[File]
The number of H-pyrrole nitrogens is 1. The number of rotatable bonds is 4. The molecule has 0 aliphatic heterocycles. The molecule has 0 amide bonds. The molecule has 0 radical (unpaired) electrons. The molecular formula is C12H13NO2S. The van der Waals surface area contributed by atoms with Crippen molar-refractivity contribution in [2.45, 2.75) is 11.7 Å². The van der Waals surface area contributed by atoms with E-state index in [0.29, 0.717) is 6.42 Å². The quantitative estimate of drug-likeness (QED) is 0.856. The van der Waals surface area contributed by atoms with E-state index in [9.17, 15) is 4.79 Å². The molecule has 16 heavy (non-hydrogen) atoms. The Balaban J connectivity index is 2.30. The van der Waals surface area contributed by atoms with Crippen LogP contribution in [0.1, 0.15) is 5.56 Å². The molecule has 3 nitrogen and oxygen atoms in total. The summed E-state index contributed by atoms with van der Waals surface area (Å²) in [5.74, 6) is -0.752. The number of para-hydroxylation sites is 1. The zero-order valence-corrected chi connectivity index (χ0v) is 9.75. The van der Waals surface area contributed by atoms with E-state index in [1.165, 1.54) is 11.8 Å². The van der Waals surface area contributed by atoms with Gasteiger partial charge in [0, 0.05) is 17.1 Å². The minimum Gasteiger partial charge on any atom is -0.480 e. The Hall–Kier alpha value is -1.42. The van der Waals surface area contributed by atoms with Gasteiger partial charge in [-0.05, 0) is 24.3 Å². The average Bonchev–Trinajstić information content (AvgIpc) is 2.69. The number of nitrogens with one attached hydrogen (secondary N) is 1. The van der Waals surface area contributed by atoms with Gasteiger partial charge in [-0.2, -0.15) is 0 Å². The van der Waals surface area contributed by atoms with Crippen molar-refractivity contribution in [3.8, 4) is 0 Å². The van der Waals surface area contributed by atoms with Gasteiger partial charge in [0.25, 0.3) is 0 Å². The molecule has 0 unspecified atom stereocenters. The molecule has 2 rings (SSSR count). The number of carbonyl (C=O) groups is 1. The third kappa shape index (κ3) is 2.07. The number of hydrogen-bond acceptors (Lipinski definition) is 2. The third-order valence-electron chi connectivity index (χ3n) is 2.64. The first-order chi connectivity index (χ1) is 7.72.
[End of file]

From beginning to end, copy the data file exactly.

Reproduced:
The number of H-pyrrole nitrogens is 1. The number of rotatable bonds is 4. The molecule has 0 aliphatic heterocycles. The molecule has 0 amide bonds. The molecule has 0 radical (unpaired) electrons. The molecular formula is C12H13NO2S. The van der Waals surface area contributed by atoms with Crippen molar-refractivity contribution in [2.45, 2.75) is 11.7 Å². The van der Waals surface area contributed by atoms with E-state index in [0.29, 0.717) is 6.42 Å². The quantitative estimate of drug-likeness (QED) is 0.856. The van der Waals surface area contributed by atoms with E-state index in [9.17, 15) is 4.79 Å². The molecule has 16 heavy (non-hydrogen) atoms. The Balaban J connectivity index is 2.30. The van der Waals surface area contributed by atoms with Crippen LogP contribution in [0.1, 0.15) is 5.56 Å². The molecule has 3 nitrogen and oxygen atoms in total. The summed E-state index contributed by atoms with van der Waals surface area (Å²) in [5.74, 6) is -0.752. The number of para-hydroxylation sites is 1. The zero-order valence-corrected chi connectivity index (χ0v) is 9.75. The van der Waals surface area contributed by atoms with E-state index in [1.165, 1.54) is 11.8 Å². The van der Waals surface area contributed by atoms with Gasteiger partial charge in [0, 0.05) is 17.1 Å². The minimum Gasteiger partial charge on any atom is -0.480 e. The Hall–Kier alpha value is -1.42. The van der Waals surface area contributed by atoms with Gasteiger partial charge in [-0.05, 0) is 24.3 Å². The average Bonchev–Trinajstić information content (AvgIpc) is 2.69. The number of nitrogens with one attached hydrogen (secondary N) is 1. The van der Waals surface area contributed by atoms with Gasteiger partial charge in [-0.2, -0.15) is 0 Å². The van der Waals surface area contributed by atoms with Crippen molar-refractivity contribution in [3.8, 4) is 0 Å². The van der Waals surface area contributed by atoms with Gasteiger partial charge in [0.25, 0.3) is 0 Å². The molecule has 0 unspecified atom stereocenters. The molecule has 2 rings (SSSR count). The number of carbonyl (C=O) groups is 1. The third kappa shape index (κ3) is 2.07. The number of hydrogen-bond acceptors (Lipinski definition) is 2. The third-order valence-electron chi connectivity index (χ3n) is 2.64. The first-order chi connectivity index (χ1) is 7.72.